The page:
PETUNIA

PETUNIA

Petunias are primarily native to Central and South America and belong to the Solanaceae family. They are herbaceous plants (perennial in their natural habitat) but are cultivated as annuals in Italian gardens. These plants form small shrubs with branches that tend to curve downwards and that bear many tubular flowers. Their leaves and branches are covered with silky hairs that, if touched, feel sticky. From spring to late summer, petunias produce an abundance of colourful flowers that cover all the hanging branches. There are many varieties that are distinguishable by the size and colour of the flowers, which varies from white, to pink, to fuchsia, to blue. Petunias are ideal for vases and flower boxes. The cultivation of petunias requires several measures to support their rapid growth. First of all, they must be placed in full sun or part-shade. A lack of light is immediately apparent as their tendency is to lengthen their branches, produce yellowish leaves, and flower very little. Much care must be taken in preparing the potting compost which must allow for good water retention but also guarantee an efficient drainage of excess water. In flower boxes with flowerpot holders, it is advisable to create a bottom layer with a few centimeters of expanded clay on which to place a compost made up of 60% peat and 40% sand or perlite. Taking into consideration the plants' rapid growth, it is important to provide fertilizers when repotting. This is why it is advisable to mix complex slow-release (NPK) fertilizers into the potting compost. Equally important is guaranteeing frequent irrigation to avoid wilting leaves and flowers. Petunia flowers do not fear water and can be irrigated with no risk of spotting. They must be fed frequently, even once a week, with soluble fertilizers to be distributed through irrigation. As far as diseases are concerned, petunias are very resistant to fungi and bacterium, while they are prone to attacks by aphids and red spider mites. In the latter case, one can use aphicides or acaricides that are easily found in garden centers. A useful practice for maintaining abundant flowering in all parts of the plants is pruning. This is usually done in late July, when the branches have reached 30-40 cm in length and the plants no longer produce flowers in the part nearest the vase. In these cases, the branches must be shortened to 5-10 cm. Pruning should be followed by good fertilization and frequent irrigation; in doing so, after a week, the plant will produce new offshoots that will fill the vase until late October.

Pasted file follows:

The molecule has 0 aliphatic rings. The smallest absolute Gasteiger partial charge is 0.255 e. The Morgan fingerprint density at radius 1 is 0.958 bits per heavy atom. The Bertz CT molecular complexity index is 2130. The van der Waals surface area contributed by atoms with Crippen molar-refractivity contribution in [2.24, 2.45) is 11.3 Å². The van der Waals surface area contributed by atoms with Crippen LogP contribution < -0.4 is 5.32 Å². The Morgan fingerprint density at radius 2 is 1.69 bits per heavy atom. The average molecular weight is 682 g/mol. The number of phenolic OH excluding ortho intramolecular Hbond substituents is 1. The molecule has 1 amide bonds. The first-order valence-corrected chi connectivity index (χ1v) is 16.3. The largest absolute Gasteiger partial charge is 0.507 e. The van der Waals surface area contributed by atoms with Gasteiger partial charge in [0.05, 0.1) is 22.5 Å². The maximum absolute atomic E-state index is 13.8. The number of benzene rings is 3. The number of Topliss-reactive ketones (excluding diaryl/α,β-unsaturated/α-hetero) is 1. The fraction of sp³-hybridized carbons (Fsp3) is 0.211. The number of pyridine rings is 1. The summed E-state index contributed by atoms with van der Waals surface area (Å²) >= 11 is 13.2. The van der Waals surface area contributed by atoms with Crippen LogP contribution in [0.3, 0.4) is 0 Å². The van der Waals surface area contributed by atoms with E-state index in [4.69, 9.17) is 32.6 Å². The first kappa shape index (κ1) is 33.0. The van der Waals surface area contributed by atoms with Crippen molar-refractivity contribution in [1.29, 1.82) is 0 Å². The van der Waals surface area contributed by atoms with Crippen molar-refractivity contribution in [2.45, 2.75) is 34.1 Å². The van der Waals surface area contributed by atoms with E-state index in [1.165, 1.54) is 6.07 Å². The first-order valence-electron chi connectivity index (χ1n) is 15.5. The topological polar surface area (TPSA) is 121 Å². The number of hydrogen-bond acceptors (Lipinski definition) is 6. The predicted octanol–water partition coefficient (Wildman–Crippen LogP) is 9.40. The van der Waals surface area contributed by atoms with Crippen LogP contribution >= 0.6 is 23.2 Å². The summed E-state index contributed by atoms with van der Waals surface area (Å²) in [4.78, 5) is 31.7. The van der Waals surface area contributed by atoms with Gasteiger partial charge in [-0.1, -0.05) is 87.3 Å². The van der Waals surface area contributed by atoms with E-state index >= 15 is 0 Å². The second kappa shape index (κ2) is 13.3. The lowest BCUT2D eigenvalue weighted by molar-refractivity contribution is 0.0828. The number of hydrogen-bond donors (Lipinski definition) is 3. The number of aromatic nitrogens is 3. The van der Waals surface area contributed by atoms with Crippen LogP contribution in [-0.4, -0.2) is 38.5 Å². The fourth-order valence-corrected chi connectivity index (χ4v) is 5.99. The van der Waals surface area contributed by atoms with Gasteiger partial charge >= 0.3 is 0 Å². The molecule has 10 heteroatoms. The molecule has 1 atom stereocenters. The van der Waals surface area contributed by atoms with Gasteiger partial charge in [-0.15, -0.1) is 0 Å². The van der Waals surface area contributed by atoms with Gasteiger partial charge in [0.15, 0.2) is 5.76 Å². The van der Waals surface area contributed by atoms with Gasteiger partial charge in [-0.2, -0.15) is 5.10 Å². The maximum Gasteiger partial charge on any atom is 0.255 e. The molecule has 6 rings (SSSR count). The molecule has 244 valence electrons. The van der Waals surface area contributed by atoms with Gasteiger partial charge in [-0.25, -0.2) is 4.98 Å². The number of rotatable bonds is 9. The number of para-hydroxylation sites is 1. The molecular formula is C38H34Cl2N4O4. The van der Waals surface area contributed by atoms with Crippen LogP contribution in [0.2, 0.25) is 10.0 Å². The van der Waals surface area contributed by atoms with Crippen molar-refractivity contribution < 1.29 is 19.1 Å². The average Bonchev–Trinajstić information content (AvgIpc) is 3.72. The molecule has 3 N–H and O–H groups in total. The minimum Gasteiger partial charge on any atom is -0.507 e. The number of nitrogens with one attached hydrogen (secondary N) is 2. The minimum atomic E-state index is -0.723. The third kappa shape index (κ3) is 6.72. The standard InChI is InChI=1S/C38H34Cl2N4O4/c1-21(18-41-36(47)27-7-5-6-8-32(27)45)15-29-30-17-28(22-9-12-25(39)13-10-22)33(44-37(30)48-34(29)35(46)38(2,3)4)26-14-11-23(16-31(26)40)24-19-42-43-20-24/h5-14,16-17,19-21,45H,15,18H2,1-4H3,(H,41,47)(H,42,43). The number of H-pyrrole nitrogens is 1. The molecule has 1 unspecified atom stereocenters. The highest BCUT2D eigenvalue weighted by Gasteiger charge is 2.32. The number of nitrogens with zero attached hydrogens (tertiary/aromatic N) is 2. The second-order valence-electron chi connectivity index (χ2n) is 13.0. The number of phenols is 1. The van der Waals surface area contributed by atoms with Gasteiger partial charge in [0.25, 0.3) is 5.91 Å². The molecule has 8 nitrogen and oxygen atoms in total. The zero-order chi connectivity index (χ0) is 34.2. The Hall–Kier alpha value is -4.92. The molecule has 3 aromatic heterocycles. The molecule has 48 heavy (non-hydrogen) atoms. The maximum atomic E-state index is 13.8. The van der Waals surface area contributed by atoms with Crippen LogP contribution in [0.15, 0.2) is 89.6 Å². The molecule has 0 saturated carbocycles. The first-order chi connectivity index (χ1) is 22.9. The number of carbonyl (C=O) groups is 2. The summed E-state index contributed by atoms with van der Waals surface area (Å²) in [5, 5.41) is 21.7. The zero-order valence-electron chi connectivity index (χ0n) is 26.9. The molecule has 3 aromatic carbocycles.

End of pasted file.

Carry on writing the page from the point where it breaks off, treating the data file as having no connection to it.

pianta da fiore petunia